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Ravichandran Ashwin comes out strongly against criticism of Motera pitch

The two-day finish to the third Test, which saw England lose 10 wickets and India seven in one day, led to this strong criticism.

Published: 28th February 2021 12:25 AM  |   Last Updated: 28th February 2021 12:36 PM   |  A+A-

Indian bowler R Ashwin reacts on completing 400 test wickets on the second day. (Photo | PTI)

Indian bowler R Ashwin reacts on completing 400 test wickets on the second day. (Photo | PTI)

Express News Service

AHMEDABAD: “I have a question back. What is a good cricket surface?” Ravichandran Ashwin quipped. There was a sense of exasperation in his voice when he responded to the criticism over the Ahmedabad pitch during an impromptu press conference on Saturday.

The two-day finish to the third Test, which saw England lose 10 wickets and India seven in one day, led to this strong criticism.

When one adds the mysterious nature in the way the pink ball behaved, you get quite an intriguing tale to the existing narrative. Extra lacquer, skidding off the surface, less revs despite giving it a fair bit of a tweak are some of the observations put forward by both sets of players.

“Despite trying to put revs on the ball, it wasn’t rotating as much at the seam. If at all, it fell on the seam, it was spinning quite big at that time. It wasn’t responding the way the red ball was responding. Whatever was happening, was happening really quickly off the surface. If we played a red-ball game on the same surface, the pace of the game must have been a touch slower. These are all the things I’m talking about in hindsight,” Ashwin said.

While some former English cricketers blamed the pitch for the two-day finish, England captain Joe Root apart from terming the early finish as a shame, said the pink ball had a role to play too. On this pitch, the pink ball not only skidded, it gathered pace after pitching, which gave less time for batsmen to react.

India, like England, have found the pink ball, which is still at early stages, more helpful to the bowlers than the batsmen. Though both teams were presented the pink ball before the Test series began in Chennai, there is still unfamiliarity around how it behaves in a match situation. India have played three pink-ball Tests and all have come on varied conditions. In Ahmedabad, they opted for a turner as it had assisted the seamers in Kolkata and Adelaide. Even they are puzzled how the extra coating of lacquer ensured the gloss never went away, a reason why some of the balls went straight after pitching.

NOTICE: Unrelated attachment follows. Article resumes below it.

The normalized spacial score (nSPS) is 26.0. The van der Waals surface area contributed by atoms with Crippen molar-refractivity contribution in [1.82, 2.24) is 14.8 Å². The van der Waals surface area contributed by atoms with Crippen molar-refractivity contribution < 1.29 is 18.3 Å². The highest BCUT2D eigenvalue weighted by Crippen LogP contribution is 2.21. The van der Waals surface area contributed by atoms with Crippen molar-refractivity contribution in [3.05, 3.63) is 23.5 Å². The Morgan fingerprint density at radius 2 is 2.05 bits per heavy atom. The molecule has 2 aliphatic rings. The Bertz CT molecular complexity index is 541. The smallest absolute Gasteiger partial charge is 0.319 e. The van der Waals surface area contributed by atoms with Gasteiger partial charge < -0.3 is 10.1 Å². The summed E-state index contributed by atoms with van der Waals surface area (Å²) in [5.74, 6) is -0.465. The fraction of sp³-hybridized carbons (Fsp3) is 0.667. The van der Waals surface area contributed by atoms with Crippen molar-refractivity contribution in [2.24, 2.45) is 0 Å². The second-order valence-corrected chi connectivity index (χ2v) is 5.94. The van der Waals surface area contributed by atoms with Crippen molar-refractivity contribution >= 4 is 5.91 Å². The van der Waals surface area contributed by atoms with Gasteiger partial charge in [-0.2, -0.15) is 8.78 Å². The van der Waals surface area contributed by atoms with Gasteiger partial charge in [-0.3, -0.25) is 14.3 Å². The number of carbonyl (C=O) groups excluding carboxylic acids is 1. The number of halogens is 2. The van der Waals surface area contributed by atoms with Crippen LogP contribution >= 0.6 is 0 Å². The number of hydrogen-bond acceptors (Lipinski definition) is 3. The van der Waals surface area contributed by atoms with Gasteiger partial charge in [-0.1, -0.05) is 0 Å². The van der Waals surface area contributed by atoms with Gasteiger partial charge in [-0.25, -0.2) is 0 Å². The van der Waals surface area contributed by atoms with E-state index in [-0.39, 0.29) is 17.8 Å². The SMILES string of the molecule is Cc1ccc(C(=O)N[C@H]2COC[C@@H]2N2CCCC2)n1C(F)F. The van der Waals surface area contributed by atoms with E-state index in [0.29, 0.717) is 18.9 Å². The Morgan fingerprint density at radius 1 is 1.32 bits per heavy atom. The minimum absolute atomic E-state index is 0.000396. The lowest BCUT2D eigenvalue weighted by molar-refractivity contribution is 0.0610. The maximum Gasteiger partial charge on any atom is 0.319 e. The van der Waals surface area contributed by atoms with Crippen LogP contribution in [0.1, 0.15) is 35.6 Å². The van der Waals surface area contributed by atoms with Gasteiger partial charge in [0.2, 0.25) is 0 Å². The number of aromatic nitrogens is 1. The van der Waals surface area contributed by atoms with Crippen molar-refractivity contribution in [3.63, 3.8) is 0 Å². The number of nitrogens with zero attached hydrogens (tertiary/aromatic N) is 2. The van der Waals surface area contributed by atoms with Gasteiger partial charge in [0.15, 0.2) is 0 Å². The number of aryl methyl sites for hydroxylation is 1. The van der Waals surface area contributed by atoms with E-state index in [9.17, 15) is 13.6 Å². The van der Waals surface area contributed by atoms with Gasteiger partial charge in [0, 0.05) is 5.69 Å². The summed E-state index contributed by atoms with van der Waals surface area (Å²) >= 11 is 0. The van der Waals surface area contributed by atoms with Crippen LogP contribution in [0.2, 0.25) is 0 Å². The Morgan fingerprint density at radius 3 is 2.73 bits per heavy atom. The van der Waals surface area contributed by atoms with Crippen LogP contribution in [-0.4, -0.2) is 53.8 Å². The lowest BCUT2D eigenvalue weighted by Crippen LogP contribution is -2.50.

ALSO READ | Motera likely to escape ICC 'Red Eye' as final Test pitch promises to be batting beauty

There is apprehension in the Indian camp that more than the skillset of batsmen who are not equipped to play on turners, it is the pitch that makes more noise.More so when the pink ball Tests has a history of producing a winner. Among the 16 Tests that has been played under lights, only six have gone on to the fifth day.

“You don’t want people to go back home and say, ‘India is not winning the game, it’s the pitch that’s winning game’. That’s not what I want people to do. Anyway, I know that’s going to come up, this kind of conditioning has been happening, it has happened for a long time. It’s important people sell things, but we must know what we must buy,” Ashwin said in reference to former England players criticising the pitch.

Whether it seams, or bounces or spins, tracks that produce results under three-days can never be called a good advertisement for Test cricket. But India feel more often than not, it is those pitches that take turn that are being viewed with a magnifying lens.

“I have said this in the past also. Everybody is entitled to their opinion and I am not here to say your opinion was wrong or right. But the fact remains that the talk around the surface... it’s just getting out of hand yaar. Why would you talk about the surface to us time and time again? Has there been any instance where the surface has been spoken about at any other place, any other country we have played games in?”

As far as whether the Ahmedabad pitch was good or bad, Ashwin said as much: “What makes a good surface? Who defines this? Seam on the first day and then bat well and then spin on the last two days? Come on! Who makes all these rules, we need to get over it and not talk about whatever picture you want to paint. If you're asking if it is a good Test surface, I don't see any of the players coming from England having an issue with the surface. They want to improve, they look like they want to have a contest. Is it the players and the people who are reporting back that want their players to not complete and complain about the pitches? Because we have never done that on any of the tours.”



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